Kuwait bans flights to coronavirus ‘high risk’ countries

Above, Filipinos wait for their flight home at the Kuwait International Airport on April 3, 2020. The Gulf nation banned commercial flights to several countries including the Philippines on coronavirus transmission fears. (AFP file photo)
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Updated 01 August 2020

Kuwait bans flights to coronavirus ‘high risk’ countries

  • Countries include India, Pakistan, Egypt, the Philippines, Lebanon and Sri Lanka

DUBAI: Kuwait has banned until further notice commercial flights to 31 countries it said that it regarded as high risk due to the spread of the coronavirus, the Directorate General of Civil Aviation said on Saturday.

The countries include India, Pakistan, Egypt, the Philippines, Lebanon and Sri Lanka, which all have large numbers of expatriates in Kuwait. The list also includes China, Iran, Brazil, Mexico, Italy and Iraq.

The ban was announced the same day Kuwait began a partial resumption of commercial flights. The authorities have said Kuwait International Airport would run at about 30% capacity from Saturday, gradually increasing in coming months. Egyptian national carrier EgyptAir also announced it would halt flights to the Gulf country.

Kuwait, which has recorded nearly 67,000 coronavirus cases and more than 400 deaths, began a five-phase plan at the start of June to gradually lift restrictions imposed to curb the spread of the virus. A partial curfew remains in place.


Lebanon information minister quits in first government resignation over blast

Updated 51 min 43 sec ago

Lebanon information minister quits in first government resignation over blast

  • Manal Abdel-Samad apologizes to the Lebanese public for failing them
  • Explosion killed more than 150 people and destroyed swathes of the capital

BEIRUT: Lebanon’s information minister Manal Abdel Samad on Sunday quit in the first government resignation since a deadly port blast killed more than 150 people and destroyed swathes of the capital.

“After the enormous Beirut catastrophe, I announce my resignation from government,” she said in a statement carried by local media, apologizing to the Lebanese public for failing them.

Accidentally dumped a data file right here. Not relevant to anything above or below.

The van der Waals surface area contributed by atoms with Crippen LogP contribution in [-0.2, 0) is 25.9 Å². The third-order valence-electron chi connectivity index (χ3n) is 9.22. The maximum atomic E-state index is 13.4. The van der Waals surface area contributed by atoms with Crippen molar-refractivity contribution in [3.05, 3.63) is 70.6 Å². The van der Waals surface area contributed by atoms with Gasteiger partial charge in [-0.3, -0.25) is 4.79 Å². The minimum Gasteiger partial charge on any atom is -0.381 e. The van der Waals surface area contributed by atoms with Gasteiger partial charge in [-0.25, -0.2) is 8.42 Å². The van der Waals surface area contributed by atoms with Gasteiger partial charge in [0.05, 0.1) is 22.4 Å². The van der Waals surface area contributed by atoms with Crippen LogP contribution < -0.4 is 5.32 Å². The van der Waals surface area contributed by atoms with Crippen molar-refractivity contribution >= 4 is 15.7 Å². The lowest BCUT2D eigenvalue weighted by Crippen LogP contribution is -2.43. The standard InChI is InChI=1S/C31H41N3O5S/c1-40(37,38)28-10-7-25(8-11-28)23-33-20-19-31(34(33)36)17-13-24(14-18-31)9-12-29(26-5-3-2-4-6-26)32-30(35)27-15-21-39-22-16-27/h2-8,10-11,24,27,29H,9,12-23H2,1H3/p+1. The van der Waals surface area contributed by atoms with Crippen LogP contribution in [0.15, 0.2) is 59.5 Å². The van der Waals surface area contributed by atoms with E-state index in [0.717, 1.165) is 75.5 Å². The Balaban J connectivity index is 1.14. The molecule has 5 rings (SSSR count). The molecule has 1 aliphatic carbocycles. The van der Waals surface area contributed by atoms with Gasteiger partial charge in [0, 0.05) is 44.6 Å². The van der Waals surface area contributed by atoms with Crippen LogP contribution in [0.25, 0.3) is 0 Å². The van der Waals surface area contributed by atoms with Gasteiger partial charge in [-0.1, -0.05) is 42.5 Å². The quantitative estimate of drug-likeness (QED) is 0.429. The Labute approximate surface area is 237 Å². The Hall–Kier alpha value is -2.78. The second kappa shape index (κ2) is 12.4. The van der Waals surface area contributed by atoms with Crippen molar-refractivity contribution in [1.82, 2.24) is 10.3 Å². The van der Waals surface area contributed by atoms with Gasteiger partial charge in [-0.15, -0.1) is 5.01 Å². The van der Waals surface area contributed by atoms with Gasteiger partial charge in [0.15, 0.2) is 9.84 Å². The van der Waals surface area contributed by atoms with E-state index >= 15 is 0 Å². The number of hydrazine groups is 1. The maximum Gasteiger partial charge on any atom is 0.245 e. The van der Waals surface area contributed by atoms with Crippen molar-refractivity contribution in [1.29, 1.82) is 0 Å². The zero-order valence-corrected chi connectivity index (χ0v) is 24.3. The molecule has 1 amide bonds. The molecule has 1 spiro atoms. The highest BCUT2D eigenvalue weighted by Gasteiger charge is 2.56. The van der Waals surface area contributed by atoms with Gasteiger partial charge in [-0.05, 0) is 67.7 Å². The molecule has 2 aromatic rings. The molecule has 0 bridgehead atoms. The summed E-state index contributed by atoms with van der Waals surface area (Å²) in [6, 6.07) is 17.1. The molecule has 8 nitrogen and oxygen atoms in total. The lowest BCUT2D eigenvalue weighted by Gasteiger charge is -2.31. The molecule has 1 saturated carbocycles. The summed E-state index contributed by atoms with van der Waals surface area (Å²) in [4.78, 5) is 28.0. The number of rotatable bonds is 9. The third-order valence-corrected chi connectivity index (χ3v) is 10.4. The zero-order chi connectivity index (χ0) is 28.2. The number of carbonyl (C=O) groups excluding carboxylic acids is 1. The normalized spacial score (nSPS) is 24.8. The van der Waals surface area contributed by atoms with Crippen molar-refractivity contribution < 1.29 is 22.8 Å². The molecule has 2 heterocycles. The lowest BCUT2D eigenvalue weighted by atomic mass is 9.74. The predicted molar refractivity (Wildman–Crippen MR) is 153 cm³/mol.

The head of Lebanon’s Maronite church meanwhile called on the entire government to step down over the August 4 explosion, a blast widely seen as shocking proof of the rot at the core of the state apparatus.

Lebanese protesters enraged by the blast vowed to rally again after a night of street clashes in which they stormed several ministries.

Maronite patriarch Beshara Rai joined the chorus of people pressing Prime Minister Hassan Diab’s cabinet to step down over a blast he said could be “described as a crime against humanity.”

“It is not enough for a lawmaker to resign here or a minister to resign there,” Rai said in a Sunday sermon.

“It is necessary, out of sensitivity to the feelings of the Lebanese and the immense responsibility required, for the entire government to resign, because it is incapable of moving the country forward.”

Rai echoed calls by Diab for early parliamentary polls — a long-standing demand of a protest movement that began in October, demanding the removal of a political class deemed inept and corrupt.

He also joined world leaders, international organizations and the angry Lebanese public by pressing for an international probe into an explosion authorities say was triggered by a fire in a port warehouse, where a huge shipment of hazardous ammonium nitrate had languished for years.

President Michel Aoun on Friday rejected calls for an international investigation, which he said would “dilute the truth.”

At least six lawmakers have quit since the explosion.

Under increased pressure from the street and foreign partners exasperated by the leadership’s inability to enact reforms, Diab’s government is fraying at the edges.